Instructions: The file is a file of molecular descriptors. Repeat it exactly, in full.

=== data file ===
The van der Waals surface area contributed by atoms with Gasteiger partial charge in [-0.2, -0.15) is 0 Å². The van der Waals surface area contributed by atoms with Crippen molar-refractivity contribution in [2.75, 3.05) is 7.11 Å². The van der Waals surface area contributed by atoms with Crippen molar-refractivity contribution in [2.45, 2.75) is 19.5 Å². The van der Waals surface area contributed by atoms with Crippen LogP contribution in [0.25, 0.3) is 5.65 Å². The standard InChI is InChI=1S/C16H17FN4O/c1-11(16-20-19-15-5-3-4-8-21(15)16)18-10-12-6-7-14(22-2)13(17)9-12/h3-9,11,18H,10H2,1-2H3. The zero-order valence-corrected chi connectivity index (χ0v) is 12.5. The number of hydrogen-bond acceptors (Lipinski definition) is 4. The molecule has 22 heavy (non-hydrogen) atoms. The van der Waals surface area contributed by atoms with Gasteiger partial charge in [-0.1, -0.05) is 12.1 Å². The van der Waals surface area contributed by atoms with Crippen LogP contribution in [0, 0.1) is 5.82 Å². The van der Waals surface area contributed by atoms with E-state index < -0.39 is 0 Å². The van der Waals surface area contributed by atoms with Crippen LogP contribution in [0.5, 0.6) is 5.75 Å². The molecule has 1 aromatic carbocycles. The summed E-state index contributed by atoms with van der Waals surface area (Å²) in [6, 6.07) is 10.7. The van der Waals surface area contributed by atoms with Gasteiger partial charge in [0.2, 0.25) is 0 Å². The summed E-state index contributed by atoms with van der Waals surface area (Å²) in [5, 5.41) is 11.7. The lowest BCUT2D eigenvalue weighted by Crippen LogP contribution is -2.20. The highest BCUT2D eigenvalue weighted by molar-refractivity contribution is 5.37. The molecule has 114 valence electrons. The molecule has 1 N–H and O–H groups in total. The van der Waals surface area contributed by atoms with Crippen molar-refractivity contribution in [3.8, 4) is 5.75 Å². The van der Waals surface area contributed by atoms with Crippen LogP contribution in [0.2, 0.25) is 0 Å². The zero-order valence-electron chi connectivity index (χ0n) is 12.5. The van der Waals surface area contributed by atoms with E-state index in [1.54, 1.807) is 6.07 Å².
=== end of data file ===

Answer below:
The van der Waals surface area contributed by atoms with Gasteiger partial charge in [-0.2, -0.15) is 0 Å². The van der Waals surface area contributed by atoms with Crippen molar-refractivity contribution in [2.75, 3.05) is 7.11 Å². The van der Waals surface area contributed by atoms with Crippen molar-refractivity contribution in [2.45, 2.75) is 19.5 Å². The van der Waals surface area contributed by atoms with Crippen LogP contribution in [0.25, 0.3) is 5.65 Å². The standard InChI is InChI=1S/C16H17FN4O/c1-11(16-20-19-15-5-3-4-8-21(15)16)18-10-12-6-7-14(22-2)13(17)9-12/h3-9,11,18H,10H2,1-2H3. The zero-order valence-corrected chi connectivity index (χ0v) is 12.5. The number of hydrogen-bond acceptors (Lipinski definition) is 4. The molecule has 22 heavy (non-hydrogen) atoms. The van der Waals surface area contributed by atoms with Gasteiger partial charge in [-0.1, -0.05) is 12.1 Å². The van der Waals surface area contributed by atoms with Crippen LogP contribution in [0, 0.1) is 5.82 Å². The van der Waals surface area contributed by atoms with E-state index < -0.39 is 0 Å². The van der Waals surface area contributed by atoms with Crippen LogP contribution in [0.5, 0.6) is 5.75 Å². The molecule has 1 aromatic carbocycles. The summed E-state index contributed by atoms with van der Waals surface area (Å²) in [6, 6.07) is 10.7. The van der Waals surface area contributed by atoms with Gasteiger partial charge in [0.2, 0.25) is 0 Å². The summed E-state index contributed by atoms with van der Waals surface area (Å²) in [5, 5.41) is 11.7. The lowest BCUT2D eigenvalue weighted by Crippen LogP contribution is -2.20. The highest BCUT2D eigenvalue weighted by molar-refractivity contribution is 5.37. The molecule has 114 valence electrons. The molecule has 1 N–H and O–H groups in total. The van der Waals surface area contributed by atoms with Crippen molar-refractivity contribution in [3.8, 4) is 5.75 Å². The van der Waals surface area contributed by atoms with Crippen LogP contribution in [0.2, 0.25) is 0 Å². The zero-order valence-electron chi connectivity index (χ0n) is 12.5. The van der Waals surface area contributed by atoms with E-state index in [1.54, 1.807) is 6.07 Å².